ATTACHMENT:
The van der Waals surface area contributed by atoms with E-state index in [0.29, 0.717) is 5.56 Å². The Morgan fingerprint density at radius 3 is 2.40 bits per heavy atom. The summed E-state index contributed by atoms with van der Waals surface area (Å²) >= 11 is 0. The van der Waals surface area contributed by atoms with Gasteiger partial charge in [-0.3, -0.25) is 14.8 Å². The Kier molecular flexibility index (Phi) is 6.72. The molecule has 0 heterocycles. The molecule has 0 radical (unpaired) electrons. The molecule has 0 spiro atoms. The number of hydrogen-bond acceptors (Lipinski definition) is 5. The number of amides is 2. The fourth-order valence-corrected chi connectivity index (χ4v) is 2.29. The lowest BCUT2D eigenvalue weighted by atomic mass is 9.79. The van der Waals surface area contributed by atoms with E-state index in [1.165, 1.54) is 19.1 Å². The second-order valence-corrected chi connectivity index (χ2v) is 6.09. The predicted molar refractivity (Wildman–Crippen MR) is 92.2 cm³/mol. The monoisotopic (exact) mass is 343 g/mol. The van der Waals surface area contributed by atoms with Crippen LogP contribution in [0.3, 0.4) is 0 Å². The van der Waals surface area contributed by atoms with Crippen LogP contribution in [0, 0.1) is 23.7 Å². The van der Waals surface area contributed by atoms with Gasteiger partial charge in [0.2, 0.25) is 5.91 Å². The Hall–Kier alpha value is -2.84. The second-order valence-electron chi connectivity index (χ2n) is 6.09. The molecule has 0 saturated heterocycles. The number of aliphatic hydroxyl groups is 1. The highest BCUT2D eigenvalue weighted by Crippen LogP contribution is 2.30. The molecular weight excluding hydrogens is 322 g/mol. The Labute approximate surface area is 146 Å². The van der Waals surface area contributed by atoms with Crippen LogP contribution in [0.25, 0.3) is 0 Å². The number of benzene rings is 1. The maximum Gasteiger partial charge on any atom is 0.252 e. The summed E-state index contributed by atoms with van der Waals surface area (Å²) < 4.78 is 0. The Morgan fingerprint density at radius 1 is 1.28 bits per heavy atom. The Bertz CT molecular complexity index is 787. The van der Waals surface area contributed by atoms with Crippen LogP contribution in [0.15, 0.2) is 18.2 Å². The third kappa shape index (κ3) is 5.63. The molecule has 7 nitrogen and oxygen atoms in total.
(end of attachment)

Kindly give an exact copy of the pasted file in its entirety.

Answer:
The van der Waals surface area contributed by atoms with E-state index in [0.29, 0.717) is 5.56 Å². The Morgan fingerprint density at radius 3 is 2.40 bits per heavy atom. The summed E-state index contributed by atoms with van der Waals surface area (Å²) >= 11 is 0. The van der Waals surface area contributed by atoms with Gasteiger partial charge in [-0.3, -0.25) is 14.8 Å². The Kier molecular flexibility index (Phi) is 6.72. The molecule has 0 heterocycles. The molecule has 0 radical (unpaired) electrons. The molecule has 0 spiro atoms. The number of hydrogen-bond acceptors (Lipinski definition) is 5. The number of amides is 2. The fourth-order valence-corrected chi connectivity index (χ4v) is 2.29. The lowest BCUT2D eigenvalue weighted by atomic mass is 9.79. The van der Waals surface area contributed by atoms with E-state index in [1.165, 1.54) is 19.1 Å². The second-order valence-corrected chi connectivity index (χ2v) is 6.09. The predicted molar refractivity (Wildman–Crippen MR) is 92.2 cm³/mol. The monoisotopic (exact) mass is 343 g/mol. The van der Waals surface area contributed by atoms with Crippen LogP contribution in [0.3, 0.4) is 0 Å². The van der Waals surface area contributed by atoms with Crippen LogP contribution in [0, 0.1) is 23.7 Å². The van der Waals surface area contributed by atoms with Gasteiger partial charge in [0.2, 0.25) is 5.91 Å². The Hall–Kier alpha value is -2.84. The second-order valence-electron chi connectivity index (χ2n) is 6.09. The molecule has 0 saturated heterocycles. The number of aliphatic hydroxyl groups is 1. The highest BCUT2D eigenvalue weighted by Crippen LogP contribution is 2.30. The molecular weight excluding hydrogens is 322 g/mol. The Labute approximate surface area is 146 Å². The van der Waals surface area contributed by atoms with Crippen LogP contribution in [0.25, 0.3) is 0 Å². The number of benzene rings is 1. The maximum Gasteiger partial charge on any atom is 0.252 e. The summed E-state index contributed by atoms with van der Waals surface area (Å²) < 4.78 is 0. The Morgan fingerprint density at radius 1 is 1.28 bits per heavy atom. The Bertz CT molecular complexity index is 787. The van der Waals surface area contributed by atoms with Crippen LogP contribution in [0.15, 0.2) is 18.2 Å². The third kappa shape index (κ3) is 5.63. The molecule has 7 nitrogen and oxygen atoms in total.